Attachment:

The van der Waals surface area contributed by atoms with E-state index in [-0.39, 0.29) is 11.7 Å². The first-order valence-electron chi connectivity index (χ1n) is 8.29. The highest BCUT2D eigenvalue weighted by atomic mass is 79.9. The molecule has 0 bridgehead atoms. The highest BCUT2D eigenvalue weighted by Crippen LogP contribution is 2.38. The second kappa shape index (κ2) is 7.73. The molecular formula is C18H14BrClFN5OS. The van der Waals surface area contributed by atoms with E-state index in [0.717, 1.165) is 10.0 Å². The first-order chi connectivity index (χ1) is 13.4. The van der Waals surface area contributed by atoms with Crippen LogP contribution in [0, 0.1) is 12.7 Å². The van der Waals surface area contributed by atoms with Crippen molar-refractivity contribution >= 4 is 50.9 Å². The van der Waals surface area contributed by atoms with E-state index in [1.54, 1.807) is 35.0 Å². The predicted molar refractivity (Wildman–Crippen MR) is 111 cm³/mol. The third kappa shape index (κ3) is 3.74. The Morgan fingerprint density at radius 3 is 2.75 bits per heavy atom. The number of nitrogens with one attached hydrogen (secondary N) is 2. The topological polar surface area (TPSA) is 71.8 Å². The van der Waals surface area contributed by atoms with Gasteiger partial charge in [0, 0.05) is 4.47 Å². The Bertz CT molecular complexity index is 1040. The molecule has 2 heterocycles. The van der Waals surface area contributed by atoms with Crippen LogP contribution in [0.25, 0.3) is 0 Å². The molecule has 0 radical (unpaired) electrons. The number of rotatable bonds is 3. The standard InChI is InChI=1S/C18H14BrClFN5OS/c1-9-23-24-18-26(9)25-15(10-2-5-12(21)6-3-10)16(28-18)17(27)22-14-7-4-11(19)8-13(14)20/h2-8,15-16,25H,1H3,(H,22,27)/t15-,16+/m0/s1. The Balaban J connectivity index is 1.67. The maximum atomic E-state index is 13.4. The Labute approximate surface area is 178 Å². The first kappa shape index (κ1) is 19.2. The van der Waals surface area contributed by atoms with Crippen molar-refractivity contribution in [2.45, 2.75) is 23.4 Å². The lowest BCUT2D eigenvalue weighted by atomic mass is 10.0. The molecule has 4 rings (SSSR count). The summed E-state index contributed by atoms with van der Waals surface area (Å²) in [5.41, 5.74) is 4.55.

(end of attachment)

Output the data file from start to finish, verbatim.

The van der Waals surface area contributed by atoms with E-state index in [-0.39, 0.29) is 11.7 Å². The first-order valence-electron chi connectivity index (χ1n) is 8.29. The highest BCUT2D eigenvalue weighted by atomic mass is 79.9. The molecule has 0 bridgehead atoms. The highest BCUT2D eigenvalue weighted by Crippen LogP contribution is 2.38. The second kappa shape index (κ2) is 7.73. The molecular formula is C18H14BrClFN5OS. The van der Waals surface area contributed by atoms with E-state index in [0.717, 1.165) is 10.0 Å². The first-order chi connectivity index (χ1) is 13.4. The van der Waals surface area contributed by atoms with Crippen LogP contribution in [0, 0.1) is 12.7 Å². The van der Waals surface area contributed by atoms with Crippen molar-refractivity contribution >= 4 is 50.9 Å². The van der Waals surface area contributed by atoms with E-state index in [1.54, 1.807) is 35.0 Å². The predicted molar refractivity (Wildman–Crippen MR) is 111 cm³/mol. The third kappa shape index (κ3) is 3.74. The Morgan fingerprint density at radius 3 is 2.75 bits per heavy atom. The number of nitrogens with one attached hydrogen (secondary N) is 2. The topological polar surface area (TPSA) is 71.8 Å². The van der Waals surface area contributed by atoms with Gasteiger partial charge in [0, 0.05) is 4.47 Å². The Bertz CT molecular complexity index is 1040. The molecule has 2 heterocycles. The van der Waals surface area contributed by atoms with Crippen LogP contribution in [0.25, 0.3) is 0 Å². The molecule has 0 radical (unpaired) electrons. The number of rotatable bonds is 3. The standard InChI is InChI=1S/C18H14BrClFN5OS/c1-9-23-24-18-26(9)25-15(10-2-5-12(21)6-3-10)16(28-18)17(27)22-14-7-4-11(19)8-13(14)20/h2-8,15-16,25H,1H3,(H,22,27)/t15-,16+/m0/s1. The Balaban J connectivity index is 1.67. The maximum atomic E-state index is 13.4. The Labute approximate surface area is 178 Å². The first kappa shape index (κ1) is 19.2. The van der Waals surface area contributed by atoms with Crippen molar-refractivity contribution in [2.45, 2.75) is 23.4 Å². The lowest BCUT2D eigenvalue weighted by atomic mass is 10.0. The molecule has 4 rings (SSSR count). The summed E-state index contributed by atoms with van der Waals surface area (Å²) in [5.41, 5.74) is 4.55.